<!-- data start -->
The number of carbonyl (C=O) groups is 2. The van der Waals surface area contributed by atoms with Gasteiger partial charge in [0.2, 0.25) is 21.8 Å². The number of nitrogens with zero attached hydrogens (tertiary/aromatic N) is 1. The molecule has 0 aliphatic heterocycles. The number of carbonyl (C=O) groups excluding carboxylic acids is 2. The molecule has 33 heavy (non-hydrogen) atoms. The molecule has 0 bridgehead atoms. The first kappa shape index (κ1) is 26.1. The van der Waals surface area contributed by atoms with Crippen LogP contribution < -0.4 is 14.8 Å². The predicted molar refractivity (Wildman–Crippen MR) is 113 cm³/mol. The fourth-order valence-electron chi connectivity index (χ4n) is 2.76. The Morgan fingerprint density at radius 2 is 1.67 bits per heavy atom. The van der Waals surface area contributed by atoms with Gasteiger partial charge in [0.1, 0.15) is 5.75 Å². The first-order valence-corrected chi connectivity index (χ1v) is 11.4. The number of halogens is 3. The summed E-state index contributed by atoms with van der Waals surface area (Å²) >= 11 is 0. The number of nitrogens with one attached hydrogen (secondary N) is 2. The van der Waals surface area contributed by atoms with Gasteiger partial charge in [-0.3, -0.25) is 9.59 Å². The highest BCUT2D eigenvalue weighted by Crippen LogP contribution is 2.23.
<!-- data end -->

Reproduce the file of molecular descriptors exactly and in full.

The number of carbonyl (C=O) groups is 2. The van der Waals surface area contributed by atoms with Gasteiger partial charge in [0.2, 0.25) is 21.8 Å². The number of nitrogens with zero attached hydrogens (tertiary/aromatic N) is 1. The molecule has 0 aliphatic heterocycles. The number of carbonyl (C=O) groups excluding carboxylic acids is 2. The molecule has 33 heavy (non-hydrogen) atoms. The molecule has 0 bridgehead atoms. The first kappa shape index (κ1) is 26.1. The van der Waals surface area contributed by atoms with Crippen LogP contribution < -0.4 is 14.8 Å². The predicted molar refractivity (Wildman–Crippen MR) is 113 cm³/mol. The fourth-order valence-electron chi connectivity index (χ4n) is 2.76. The Morgan fingerprint density at radius 2 is 1.67 bits per heavy atom. The van der Waals surface area contributed by atoms with Gasteiger partial charge in [0.1, 0.15) is 5.75 Å². The first-order valence-corrected chi connectivity index (χ1v) is 11.4. The number of halogens is 3. The summed E-state index contributed by atoms with van der Waals surface area (Å²) >= 11 is 0. The number of nitrogens with one attached hydrogen (secondary N) is 2. The van der Waals surface area contributed by atoms with Gasteiger partial charge in [-0.3, -0.25) is 9.59 Å². The highest BCUT2D eigenvalue weighted by Crippen LogP contribution is 2.23.